Cristian is an assistant professor in the information science department at Cornell University. His research aims at developing computational frameworks that can lead to a better understanding of human social behavior, by unlocking the unprecedented potential of the large amounts of natural language data generated online. He is the recipient of several awards (including the WWW 2013 Best Paper Award, a CSCW 2017 Best Paper Award, and a Google Faculty Research Award), and his work has been featured in popular-media outlets such as the Wall Street Journal, NBC's The Today Show, NPR and the New York Times.

Marius Pașca (Google)

Classes for the Masses
Abstract to be announced soon.

Marius is a research scientist at Google in Mountain View, California. He graduated with a Ph.D. degree in Computer Science from Southern Methodist University, Dallas, Texas, and an M.Sc. degree in Computer Science from Joseph Fourier University, Grenoble, France. He is the author of the book "Open-domain question answering from large text collections". He served as area co-chair of HTL-06, CIKM-08, EMNLP-09, ACL-14 and EMNLP-14 and program co-chair of EMNLP-12. Current research interests include factual information extraction from unstructured text within documents and queries, with applications in Web search.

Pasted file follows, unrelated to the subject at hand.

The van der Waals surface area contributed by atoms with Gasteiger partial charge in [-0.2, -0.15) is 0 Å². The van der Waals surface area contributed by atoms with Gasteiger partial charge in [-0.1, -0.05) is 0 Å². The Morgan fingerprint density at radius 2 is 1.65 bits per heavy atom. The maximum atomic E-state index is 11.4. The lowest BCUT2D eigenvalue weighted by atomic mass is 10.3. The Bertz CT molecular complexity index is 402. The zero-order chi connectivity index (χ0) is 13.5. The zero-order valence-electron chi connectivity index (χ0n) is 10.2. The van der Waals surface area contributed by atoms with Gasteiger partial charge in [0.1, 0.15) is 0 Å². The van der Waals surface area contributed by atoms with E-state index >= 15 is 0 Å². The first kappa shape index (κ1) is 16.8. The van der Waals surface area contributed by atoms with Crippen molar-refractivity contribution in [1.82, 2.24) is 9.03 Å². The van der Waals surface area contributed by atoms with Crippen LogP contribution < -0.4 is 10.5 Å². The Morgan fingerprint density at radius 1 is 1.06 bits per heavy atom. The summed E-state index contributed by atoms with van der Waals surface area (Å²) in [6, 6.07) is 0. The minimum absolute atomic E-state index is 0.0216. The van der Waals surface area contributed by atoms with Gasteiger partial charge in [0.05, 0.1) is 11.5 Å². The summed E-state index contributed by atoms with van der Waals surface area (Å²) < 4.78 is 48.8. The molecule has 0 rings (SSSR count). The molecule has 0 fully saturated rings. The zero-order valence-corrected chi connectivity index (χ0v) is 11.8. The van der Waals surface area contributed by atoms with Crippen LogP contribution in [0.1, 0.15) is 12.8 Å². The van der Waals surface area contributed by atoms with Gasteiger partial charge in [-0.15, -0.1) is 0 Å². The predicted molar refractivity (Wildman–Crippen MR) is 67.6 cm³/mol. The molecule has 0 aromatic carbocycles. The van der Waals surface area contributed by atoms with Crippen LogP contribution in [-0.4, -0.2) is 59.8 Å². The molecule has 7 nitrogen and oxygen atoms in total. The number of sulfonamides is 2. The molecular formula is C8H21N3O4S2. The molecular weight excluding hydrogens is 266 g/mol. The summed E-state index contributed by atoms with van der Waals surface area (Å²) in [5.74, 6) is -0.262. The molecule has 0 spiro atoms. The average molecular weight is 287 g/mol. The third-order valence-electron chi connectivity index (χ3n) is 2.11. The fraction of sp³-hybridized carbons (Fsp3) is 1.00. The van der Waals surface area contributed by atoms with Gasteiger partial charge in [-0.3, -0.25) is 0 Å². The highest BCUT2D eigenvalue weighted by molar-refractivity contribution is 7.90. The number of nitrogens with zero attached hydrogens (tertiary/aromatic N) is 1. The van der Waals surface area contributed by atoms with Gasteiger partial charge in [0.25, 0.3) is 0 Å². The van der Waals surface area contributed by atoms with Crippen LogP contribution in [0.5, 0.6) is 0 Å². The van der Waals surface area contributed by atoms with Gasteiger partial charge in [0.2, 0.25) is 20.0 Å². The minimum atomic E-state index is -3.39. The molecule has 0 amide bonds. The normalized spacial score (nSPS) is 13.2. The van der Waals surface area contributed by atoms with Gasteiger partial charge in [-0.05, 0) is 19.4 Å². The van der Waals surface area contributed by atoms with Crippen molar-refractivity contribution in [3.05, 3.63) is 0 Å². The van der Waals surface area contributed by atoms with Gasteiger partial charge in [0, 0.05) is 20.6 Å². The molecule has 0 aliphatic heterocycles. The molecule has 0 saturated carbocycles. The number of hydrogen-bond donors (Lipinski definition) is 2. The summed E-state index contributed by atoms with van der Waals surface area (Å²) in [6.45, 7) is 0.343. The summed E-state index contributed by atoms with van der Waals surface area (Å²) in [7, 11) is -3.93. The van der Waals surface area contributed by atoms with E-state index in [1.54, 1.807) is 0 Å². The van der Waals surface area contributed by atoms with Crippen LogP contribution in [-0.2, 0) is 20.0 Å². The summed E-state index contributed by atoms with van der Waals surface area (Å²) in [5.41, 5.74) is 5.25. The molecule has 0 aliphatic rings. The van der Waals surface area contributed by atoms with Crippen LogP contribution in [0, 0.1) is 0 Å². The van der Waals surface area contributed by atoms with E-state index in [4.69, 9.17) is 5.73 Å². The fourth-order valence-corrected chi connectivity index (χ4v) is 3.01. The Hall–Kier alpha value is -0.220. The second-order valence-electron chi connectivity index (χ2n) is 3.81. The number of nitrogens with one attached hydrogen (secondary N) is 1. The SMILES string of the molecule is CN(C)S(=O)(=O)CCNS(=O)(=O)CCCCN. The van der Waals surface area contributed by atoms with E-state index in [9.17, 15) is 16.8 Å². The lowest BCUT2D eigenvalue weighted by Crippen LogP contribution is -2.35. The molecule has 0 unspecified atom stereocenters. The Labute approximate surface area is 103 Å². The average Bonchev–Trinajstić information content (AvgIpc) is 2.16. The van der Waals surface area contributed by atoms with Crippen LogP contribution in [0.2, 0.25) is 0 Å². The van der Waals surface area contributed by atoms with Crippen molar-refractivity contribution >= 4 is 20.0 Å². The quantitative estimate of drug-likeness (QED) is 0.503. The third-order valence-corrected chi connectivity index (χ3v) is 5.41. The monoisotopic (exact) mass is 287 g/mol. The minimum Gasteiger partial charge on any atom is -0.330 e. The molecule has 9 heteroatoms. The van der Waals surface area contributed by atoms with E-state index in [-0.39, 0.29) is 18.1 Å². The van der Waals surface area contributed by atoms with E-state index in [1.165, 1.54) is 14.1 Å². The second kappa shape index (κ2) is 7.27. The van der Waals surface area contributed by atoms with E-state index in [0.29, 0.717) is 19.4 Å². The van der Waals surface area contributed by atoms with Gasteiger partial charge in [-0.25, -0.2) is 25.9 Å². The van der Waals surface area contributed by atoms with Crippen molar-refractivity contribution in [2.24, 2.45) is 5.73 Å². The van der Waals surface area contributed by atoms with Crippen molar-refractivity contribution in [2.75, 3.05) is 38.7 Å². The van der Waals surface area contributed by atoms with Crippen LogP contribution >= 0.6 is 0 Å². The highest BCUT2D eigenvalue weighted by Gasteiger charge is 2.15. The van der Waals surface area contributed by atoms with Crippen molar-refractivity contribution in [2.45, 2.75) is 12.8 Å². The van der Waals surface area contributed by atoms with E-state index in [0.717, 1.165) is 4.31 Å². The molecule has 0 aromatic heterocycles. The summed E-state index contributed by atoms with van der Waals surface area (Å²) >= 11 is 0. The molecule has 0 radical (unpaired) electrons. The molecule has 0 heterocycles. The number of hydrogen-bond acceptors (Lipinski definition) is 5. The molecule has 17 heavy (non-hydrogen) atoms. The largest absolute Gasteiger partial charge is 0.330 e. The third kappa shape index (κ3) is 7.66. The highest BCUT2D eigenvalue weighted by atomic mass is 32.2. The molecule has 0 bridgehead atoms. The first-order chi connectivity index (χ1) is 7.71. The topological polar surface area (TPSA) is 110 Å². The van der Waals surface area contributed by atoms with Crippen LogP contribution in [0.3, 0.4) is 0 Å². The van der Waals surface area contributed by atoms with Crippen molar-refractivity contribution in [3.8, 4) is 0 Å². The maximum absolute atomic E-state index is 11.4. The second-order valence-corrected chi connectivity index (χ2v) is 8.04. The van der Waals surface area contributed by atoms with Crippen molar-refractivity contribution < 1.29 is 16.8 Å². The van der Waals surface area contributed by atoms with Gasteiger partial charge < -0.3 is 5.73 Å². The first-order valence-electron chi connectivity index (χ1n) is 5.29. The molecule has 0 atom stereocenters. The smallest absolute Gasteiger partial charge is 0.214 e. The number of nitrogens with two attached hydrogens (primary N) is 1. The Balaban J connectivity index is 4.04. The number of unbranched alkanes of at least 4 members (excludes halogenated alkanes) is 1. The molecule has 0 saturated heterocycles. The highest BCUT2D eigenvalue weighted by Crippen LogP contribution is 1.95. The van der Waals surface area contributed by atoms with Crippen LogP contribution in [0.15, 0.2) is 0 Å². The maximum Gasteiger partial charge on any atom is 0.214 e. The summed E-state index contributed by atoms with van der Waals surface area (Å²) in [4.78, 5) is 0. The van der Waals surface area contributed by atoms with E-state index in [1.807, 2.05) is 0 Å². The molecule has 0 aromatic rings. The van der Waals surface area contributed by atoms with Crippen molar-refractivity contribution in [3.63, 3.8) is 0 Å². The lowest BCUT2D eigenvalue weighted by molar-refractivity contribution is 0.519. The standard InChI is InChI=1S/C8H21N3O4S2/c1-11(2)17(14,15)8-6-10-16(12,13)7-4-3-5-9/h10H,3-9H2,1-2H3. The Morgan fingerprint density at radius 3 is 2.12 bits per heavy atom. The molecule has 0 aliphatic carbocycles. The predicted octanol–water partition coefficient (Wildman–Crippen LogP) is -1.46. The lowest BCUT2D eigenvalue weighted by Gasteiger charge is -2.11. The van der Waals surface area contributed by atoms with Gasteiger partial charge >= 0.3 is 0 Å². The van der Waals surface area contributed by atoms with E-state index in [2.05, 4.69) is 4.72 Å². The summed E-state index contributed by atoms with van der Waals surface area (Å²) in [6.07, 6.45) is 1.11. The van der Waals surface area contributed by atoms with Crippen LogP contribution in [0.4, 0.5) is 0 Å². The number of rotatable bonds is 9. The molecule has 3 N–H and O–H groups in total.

Ben Hachey (Hugo.AI)

Title and abstract to be announced soon.

Ben is a data science professional of 10+ years, with key expertise in computational linguistics, text analytics, machine learning, and information integration. He is currently Chief Data Scientist at Hugo.AI, where he leads the R&aml;D team building tools for fast, consistent and high-quality person research. He supervises PhD/Honours students at the University of Sydney, where he was previously a DECRA Research Fellow and developed the Master of Data Science.

Leila Zia (Wikimedia Foundation)

Title and abstract to be announced soon.

Leila Zia is a Senior Research Scientist at the Wikimedia Foundation. Her research interests include quantifying and addressing the gaps of knowledge in Wikipedia and Wikidata, understanding Wikipedia's readers, and studying the contributor diversity on Wikimedia projects. She received her PhD from Stanford University in Management Science and Engineering.

Workshop date: April 4, 2017

If authors want paper to appear in proceedings:

  • Submission deadline: January 24, 2017 January 31, 2017 (end of day anywhere on Earth)